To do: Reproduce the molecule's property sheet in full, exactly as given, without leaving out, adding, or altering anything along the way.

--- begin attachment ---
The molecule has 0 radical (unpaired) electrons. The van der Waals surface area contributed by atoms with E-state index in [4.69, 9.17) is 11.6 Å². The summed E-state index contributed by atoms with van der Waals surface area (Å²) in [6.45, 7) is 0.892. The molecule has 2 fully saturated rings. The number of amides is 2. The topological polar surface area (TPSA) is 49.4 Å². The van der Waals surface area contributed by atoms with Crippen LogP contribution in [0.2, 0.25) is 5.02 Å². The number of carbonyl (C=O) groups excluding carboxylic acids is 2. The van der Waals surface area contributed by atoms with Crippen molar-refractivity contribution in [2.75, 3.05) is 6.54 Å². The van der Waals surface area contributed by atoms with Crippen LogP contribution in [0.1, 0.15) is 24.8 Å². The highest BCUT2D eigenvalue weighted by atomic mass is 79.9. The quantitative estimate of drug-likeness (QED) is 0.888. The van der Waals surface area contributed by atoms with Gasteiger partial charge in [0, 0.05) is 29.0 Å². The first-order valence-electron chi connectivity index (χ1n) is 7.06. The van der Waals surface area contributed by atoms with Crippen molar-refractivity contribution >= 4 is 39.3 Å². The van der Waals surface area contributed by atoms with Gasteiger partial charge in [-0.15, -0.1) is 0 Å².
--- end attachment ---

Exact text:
The molecule has 0 radical (unpaired) electrons. The van der Waals surface area contributed by atoms with E-state index in [4.69, 9.17) is 11.6 Å². The summed E-state index contributed by atoms with van der Waals surface area (Å²) in [6.45, 7) is 0.892. The molecule has 2 fully saturated rings. The number of amides is 2. The topological polar surface area (TPSA) is 49.4 Å². The van der Waals surface area contributed by atoms with Crippen LogP contribution in [0.2, 0.25) is 5.02 Å². The number of carbonyl (C=O) groups excluding carboxylic acids is 2. The van der Waals surface area contributed by atoms with Crippen molar-refractivity contribution in [2.75, 3.05) is 6.54 Å². The van der Waals surface area contributed by atoms with Crippen LogP contribution in [0.1, 0.15) is 24.8 Å². The highest BCUT2D eigenvalue weighted by atomic mass is 79.9. The quantitative estimate of drug-likeness (QED) is 0.888. The van der Waals surface area contributed by atoms with Gasteiger partial charge in [0, 0.05) is 29.0 Å². The first-order valence-electron chi connectivity index (χ1n) is 7.06. The van der Waals surface area contributed by atoms with Crippen molar-refractivity contribution >= 4 is 39.3 Å². The van der Waals surface area contributed by atoms with Gasteiger partial charge in [-0.15, -0.1) is 0 Å².